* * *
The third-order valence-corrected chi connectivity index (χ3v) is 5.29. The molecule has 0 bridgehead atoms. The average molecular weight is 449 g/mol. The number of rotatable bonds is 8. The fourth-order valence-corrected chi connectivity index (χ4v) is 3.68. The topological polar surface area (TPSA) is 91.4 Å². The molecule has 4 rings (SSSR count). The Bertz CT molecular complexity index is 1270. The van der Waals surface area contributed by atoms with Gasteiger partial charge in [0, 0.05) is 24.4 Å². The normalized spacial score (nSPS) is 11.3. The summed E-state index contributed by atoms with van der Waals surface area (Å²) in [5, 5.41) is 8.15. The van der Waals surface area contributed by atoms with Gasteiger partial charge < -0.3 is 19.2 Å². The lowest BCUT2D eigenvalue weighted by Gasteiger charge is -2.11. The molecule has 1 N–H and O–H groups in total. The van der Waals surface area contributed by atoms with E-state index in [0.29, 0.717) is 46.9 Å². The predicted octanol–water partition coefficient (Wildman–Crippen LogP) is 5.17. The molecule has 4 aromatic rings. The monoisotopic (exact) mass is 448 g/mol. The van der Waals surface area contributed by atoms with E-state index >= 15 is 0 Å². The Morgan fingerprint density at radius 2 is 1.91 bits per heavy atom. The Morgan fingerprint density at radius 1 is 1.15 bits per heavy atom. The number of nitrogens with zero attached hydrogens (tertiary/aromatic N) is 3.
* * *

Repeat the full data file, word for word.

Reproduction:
The third-order valence-corrected chi connectivity index (χ3v) is 5.29. The molecule has 0 bridgehead atoms. The average molecular weight is 449 g/mol. The number of rotatable bonds is 8. The fourth-order valence-corrected chi connectivity index (χ4v) is 3.68. The topological polar surface area (TPSA) is 91.4 Å². The molecule has 4 rings (SSSR count). The Bertz CT molecular complexity index is 1270. The van der Waals surface area contributed by atoms with Gasteiger partial charge in [0, 0.05) is 24.4 Å². The normalized spacial score (nSPS) is 11.3. The summed E-state index contributed by atoms with van der Waals surface area (Å²) in [5, 5.41) is 8.15. The van der Waals surface area contributed by atoms with Gasteiger partial charge < -0.3 is 19.2 Å². The lowest BCUT2D eigenvalue weighted by Gasteiger charge is -2.11. The molecule has 1 N–H and O–H groups in total. The van der Waals surface area contributed by atoms with E-state index in [0.29, 0.717) is 46.9 Å². The predicted octanol–water partition coefficient (Wildman–Crippen LogP) is 5.17. The molecule has 4 aromatic rings. The monoisotopic (exact) mass is 448 g/mol. The van der Waals surface area contributed by atoms with E-state index >= 15 is 0 Å². The Morgan fingerprint density at radius 2 is 1.91 bits per heavy atom. The Morgan fingerprint density at radius 1 is 1.15 bits per heavy atom. The number of nitrogens with zero attached hydrogens (tertiary/aromatic N) is 3.